It seems remarkable that very little attention has been devoted to a consideration of the behavioral validity of the F scale in nearly two decades of use. Perhaps this is largely because the California group placed its primary emphasis elsewhere. To the present writer, the question of the behavioral validity of the scale is of maximal importance since individual differences which do not have behavioral referents are both exceedingly difficult to evaluate experimentally and more prone to lead to erroneous interpretations. A considerable number of studies (Bass et al., 1953; Crutchfield, 1955; Handlon & Squier, 1955; McCurdy & Eber, 1953; Medalia, 1955; Rorer, 1965; Rosen, 1951; Sampson, 1953; Thibaut & Riecken, 1955) have shown correlations between the F scale and a variety of behaviors. However, unless we are willing to accept the circular logic which suggests that "the F scale is behaviorally valid because it correlates with behaviors that are authoritarian because they correlate with the F scale," we must look beyond this class of studies which merely presents behavioral correlates. Few investigators have dealt directly with the behavioral validity of the F scale using behaviors which were defined as authoritarian on theoretical grounds without reference to the F scale. A notable exception was Wells (Wells, 1954; Wells, Chiaravallo, & Goldman, 1957) who studied differences between high and low F-scale scorers on 12 classroom behaviors such as "cutting class" and "degree of participation." Only one variable yielded a significant difference between high and low scorers. This led him to conclude that ". . . perceptual and cognitive differences between high scorers and low scorers cannot be directly and unambiguously translated into behavioral terms" (Wells, 1954, p. 37). It would seem, however, that the possibility also existed that the behaviors studied by Wells were too specific to the situation and that his subjects' behaviors in such situations were sufficiently restricted in range so as to produce the non-significant results.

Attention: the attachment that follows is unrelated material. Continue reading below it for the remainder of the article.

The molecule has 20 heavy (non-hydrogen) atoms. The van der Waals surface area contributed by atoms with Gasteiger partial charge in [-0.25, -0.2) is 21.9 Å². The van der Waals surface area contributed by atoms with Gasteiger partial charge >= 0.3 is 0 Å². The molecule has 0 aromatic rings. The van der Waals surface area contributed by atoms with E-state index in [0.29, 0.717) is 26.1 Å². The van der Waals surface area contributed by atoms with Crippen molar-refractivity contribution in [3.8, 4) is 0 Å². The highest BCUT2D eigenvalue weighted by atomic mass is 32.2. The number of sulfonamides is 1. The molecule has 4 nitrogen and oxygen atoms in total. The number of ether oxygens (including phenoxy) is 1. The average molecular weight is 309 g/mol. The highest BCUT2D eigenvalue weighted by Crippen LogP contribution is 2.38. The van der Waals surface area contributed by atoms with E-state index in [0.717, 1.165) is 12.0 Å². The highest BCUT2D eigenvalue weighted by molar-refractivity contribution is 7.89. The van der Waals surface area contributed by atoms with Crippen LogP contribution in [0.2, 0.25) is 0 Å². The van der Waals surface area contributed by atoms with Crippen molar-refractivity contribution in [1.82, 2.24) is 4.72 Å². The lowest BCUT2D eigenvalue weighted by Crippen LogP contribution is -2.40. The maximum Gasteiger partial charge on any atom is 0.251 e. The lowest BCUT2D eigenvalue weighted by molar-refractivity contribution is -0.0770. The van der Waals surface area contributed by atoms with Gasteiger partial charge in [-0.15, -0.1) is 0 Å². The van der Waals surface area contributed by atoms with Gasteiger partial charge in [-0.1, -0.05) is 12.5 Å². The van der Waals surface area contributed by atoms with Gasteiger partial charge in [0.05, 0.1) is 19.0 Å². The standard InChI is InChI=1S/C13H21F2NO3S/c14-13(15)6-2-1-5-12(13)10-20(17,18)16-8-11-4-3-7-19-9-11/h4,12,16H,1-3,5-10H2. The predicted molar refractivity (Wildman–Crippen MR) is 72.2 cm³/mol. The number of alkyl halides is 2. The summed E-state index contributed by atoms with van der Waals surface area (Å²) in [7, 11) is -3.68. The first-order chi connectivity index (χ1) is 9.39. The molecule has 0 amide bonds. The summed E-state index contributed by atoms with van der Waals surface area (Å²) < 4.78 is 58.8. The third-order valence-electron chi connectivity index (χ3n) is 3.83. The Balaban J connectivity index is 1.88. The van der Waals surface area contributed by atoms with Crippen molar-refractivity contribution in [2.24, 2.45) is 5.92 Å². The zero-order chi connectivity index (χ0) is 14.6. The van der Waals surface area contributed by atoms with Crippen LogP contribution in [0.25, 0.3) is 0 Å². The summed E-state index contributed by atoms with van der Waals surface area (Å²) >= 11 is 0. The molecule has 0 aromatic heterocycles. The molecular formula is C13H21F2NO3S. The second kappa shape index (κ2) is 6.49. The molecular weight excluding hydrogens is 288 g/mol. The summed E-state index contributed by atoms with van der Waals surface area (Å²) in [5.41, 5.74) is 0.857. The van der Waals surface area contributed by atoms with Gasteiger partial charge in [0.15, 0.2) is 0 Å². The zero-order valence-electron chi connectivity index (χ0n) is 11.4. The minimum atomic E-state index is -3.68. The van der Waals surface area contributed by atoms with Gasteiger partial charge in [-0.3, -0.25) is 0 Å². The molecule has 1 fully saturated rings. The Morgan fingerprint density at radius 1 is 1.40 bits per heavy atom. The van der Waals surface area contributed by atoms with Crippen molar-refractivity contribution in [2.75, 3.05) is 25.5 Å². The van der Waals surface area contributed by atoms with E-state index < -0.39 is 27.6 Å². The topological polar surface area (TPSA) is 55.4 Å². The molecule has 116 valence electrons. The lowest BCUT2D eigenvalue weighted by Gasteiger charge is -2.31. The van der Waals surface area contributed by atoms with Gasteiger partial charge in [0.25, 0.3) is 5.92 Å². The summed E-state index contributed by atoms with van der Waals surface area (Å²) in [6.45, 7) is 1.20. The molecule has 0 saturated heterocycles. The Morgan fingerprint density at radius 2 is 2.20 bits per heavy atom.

Research involving the method of peer nominations (Hollander, 1954, 1957) has revealed it to be both reliable and valid in a broad range of situations which include its use as a criterion against which psychological measures have been validated (Flanagan, Sivvy, Lang, & Jacobs, 1952). The method was selected here as a means to obtain an estimate of our subjects authoritarian behaviors as perceived by their classmates. It seemed reasonable to assume that groups of students who had been together in all of their classes for a relatively long period of time (approximately six semesters) were a good source of valid information about each other's behavior. The method also offered the advantage of considerable flexibility with respect to defining behaviors that were less specific to a particular situation.
The goal of the present investigation was to: ( a ) determine the extent to which F-scale scores would correlate with peer ratings of selected authoritarian behaviors, and ( b ) determine if F-scale scores are related to the number of authoritarian behaviors on which a person is consistently rated "high."